Probation and parole revocation on the rise in Arkansas

| Dec 5, 2017 | Blog

If you’ve been convicted of a crime, getting probation or parole can seem like winning the lottery. You’ve avoided going to jail, and you want to be sure to do everything in your power to keep it that way. If you live in Arkansas, you’re going to want to be especially careful to follow the terms outlined by the judge, because the judicial system doesn’t take breaches lightly.

In 2015, more than half of all inmates in the Arkansas prison system-approximately 9,700 people-were serving time for violating the terms of their probation or parole. That’s nearly twice as many as in 2009. One-third of this group was serving time for strictly “technical violations.” That is to say, they hadn’t been arrested for having committed another crime, but rather, they broke some other technical condition, such as missing an appointment with a probation/parole officer.

Avoiding jail

It is critical that you understand the conditions of your probation or parole in order to comply completely and avoid unnecessary jail time. Typical conditions of parole or probation may include:

· Attending regular appointments with the court and parole/probation officer to provide status updates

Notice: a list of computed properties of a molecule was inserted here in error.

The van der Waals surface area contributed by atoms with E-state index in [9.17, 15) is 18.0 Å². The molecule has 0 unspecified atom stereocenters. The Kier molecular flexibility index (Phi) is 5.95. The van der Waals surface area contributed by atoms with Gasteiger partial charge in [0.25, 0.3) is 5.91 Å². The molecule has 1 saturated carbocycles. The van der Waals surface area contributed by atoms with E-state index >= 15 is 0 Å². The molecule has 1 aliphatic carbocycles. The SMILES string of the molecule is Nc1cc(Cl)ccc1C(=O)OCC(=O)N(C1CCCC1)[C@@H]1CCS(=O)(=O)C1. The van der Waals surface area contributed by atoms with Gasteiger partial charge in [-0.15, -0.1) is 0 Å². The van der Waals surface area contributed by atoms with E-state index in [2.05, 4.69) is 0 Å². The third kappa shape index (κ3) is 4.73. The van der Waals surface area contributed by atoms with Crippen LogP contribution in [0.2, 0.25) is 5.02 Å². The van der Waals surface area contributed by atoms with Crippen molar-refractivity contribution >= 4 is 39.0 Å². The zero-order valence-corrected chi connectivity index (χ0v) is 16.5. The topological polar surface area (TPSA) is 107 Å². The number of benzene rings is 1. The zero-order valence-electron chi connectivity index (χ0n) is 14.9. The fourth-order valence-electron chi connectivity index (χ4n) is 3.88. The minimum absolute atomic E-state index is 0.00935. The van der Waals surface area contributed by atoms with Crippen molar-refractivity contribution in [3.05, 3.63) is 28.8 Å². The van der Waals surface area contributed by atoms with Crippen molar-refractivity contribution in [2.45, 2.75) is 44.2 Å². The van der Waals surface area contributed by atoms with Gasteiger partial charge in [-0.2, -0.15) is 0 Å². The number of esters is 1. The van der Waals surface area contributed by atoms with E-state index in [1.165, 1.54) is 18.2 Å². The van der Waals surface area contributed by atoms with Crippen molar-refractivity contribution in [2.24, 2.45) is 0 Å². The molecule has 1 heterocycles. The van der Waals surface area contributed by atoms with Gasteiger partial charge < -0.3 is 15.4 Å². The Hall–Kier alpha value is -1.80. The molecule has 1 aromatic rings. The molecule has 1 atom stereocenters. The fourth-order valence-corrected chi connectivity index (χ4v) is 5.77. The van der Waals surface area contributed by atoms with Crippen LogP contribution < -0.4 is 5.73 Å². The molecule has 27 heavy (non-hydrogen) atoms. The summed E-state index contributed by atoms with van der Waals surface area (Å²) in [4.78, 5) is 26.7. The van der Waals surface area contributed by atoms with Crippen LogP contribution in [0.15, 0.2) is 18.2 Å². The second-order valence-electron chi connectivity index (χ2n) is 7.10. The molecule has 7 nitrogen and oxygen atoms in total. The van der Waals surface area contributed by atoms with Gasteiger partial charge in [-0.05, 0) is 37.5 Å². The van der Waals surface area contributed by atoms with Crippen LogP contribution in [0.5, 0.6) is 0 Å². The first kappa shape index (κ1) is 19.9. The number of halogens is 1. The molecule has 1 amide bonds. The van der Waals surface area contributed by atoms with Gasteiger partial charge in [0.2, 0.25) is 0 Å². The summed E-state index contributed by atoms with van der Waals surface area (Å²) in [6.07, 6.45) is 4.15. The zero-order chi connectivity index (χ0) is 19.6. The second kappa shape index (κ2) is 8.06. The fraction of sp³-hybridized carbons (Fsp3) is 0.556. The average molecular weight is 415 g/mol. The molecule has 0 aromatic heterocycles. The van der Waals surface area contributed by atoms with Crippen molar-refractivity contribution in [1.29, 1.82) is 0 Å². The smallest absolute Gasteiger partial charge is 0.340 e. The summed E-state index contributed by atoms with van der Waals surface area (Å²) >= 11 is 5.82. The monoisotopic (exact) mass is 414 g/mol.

· Undergoing medical or psychiatric treatment

· Participating in community-based work

· Refraining from leaving the jurisdiction

· Refraining from owning a firearm

· Refraining from going to a certain place or engaging with a certain person

If you break any condition of your probation/parole, an officer may file a petition for revocation with the court. Within 60 days, the court will hold a hearing to decide whether you should go to jail.

As shown above, Arkansas courts have shown an increasing inclination to imprison people for committing even technical infractions of their parole or probation. In addition, at such hearings, the prosecution has the comparatively easy job of proving a “preponderance of evidence” rather than guilt beyond a reasonable doubt.

It’s important to know that you have the right to an attorney at your probation/parole revocation hearing. If you’re facing parole/probation revocation in Arkansas, the odds are not in your favor if you leave the outcome to chance. Having someone to represent your interests can be the difference between maintaining your freedom and winding up in jail.